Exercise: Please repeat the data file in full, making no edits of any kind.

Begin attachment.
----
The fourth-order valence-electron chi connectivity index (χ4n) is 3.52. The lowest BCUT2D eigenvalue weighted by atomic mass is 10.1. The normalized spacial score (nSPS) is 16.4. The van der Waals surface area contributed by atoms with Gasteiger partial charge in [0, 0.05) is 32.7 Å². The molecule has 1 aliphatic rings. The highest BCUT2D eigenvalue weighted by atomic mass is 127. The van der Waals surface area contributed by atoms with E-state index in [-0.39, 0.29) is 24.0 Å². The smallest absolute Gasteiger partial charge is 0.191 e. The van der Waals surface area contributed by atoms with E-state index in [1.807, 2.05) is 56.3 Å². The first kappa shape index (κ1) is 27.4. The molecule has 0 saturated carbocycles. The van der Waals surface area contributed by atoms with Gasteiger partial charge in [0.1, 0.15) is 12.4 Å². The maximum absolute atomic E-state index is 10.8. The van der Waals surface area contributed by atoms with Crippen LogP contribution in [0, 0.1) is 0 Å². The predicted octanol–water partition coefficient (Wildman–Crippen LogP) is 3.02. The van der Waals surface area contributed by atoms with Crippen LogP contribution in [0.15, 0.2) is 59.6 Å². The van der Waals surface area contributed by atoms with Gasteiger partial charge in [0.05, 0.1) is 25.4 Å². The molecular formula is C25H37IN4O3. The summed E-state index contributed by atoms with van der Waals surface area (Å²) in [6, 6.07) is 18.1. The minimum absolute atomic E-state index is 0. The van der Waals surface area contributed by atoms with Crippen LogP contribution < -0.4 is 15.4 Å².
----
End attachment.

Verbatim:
The fourth-order valence-electron chi connectivity index (χ4n) is 3.52. The lowest BCUT2D eigenvalue weighted by atomic mass is 10.1. The normalized spacial score (nSPS) is 16.4. The van der Waals surface area contributed by atoms with Gasteiger partial charge in [0, 0.05) is 32.7 Å². The molecule has 1 aliphatic rings. The highest BCUT2D eigenvalue weighted by atomic mass is 127. The van der Waals surface area contributed by atoms with E-state index in [-0.39, 0.29) is 24.0 Å². The smallest absolute Gasteiger partial charge is 0.191 e. The van der Waals surface area contributed by atoms with E-state index in [1.807, 2.05) is 56.3 Å². The first kappa shape index (κ1) is 27.4. The molecule has 0 saturated carbocycles. The van der Waals surface area contributed by atoms with Gasteiger partial charge in [0.1, 0.15) is 12.4 Å². The maximum absolute atomic E-state index is 10.8. The van der Waals surface area contributed by atoms with Crippen LogP contribution in [0, 0.1) is 0 Å². The predicted octanol–water partition coefficient (Wildman–Crippen LogP) is 3.02. The van der Waals surface area contributed by atoms with Crippen LogP contribution in [0.15, 0.2) is 59.6 Å². The van der Waals surface area contributed by atoms with Gasteiger partial charge in [0.05, 0.1) is 25.4 Å². The molecular formula is C25H37IN4O3. The summed E-state index contributed by atoms with van der Waals surface area (Å²) in [6, 6.07) is 18.1. The minimum absolute atomic E-state index is 0. The van der Waals surface area contributed by atoms with Crippen LogP contribution < -0.4 is 15.4 Å².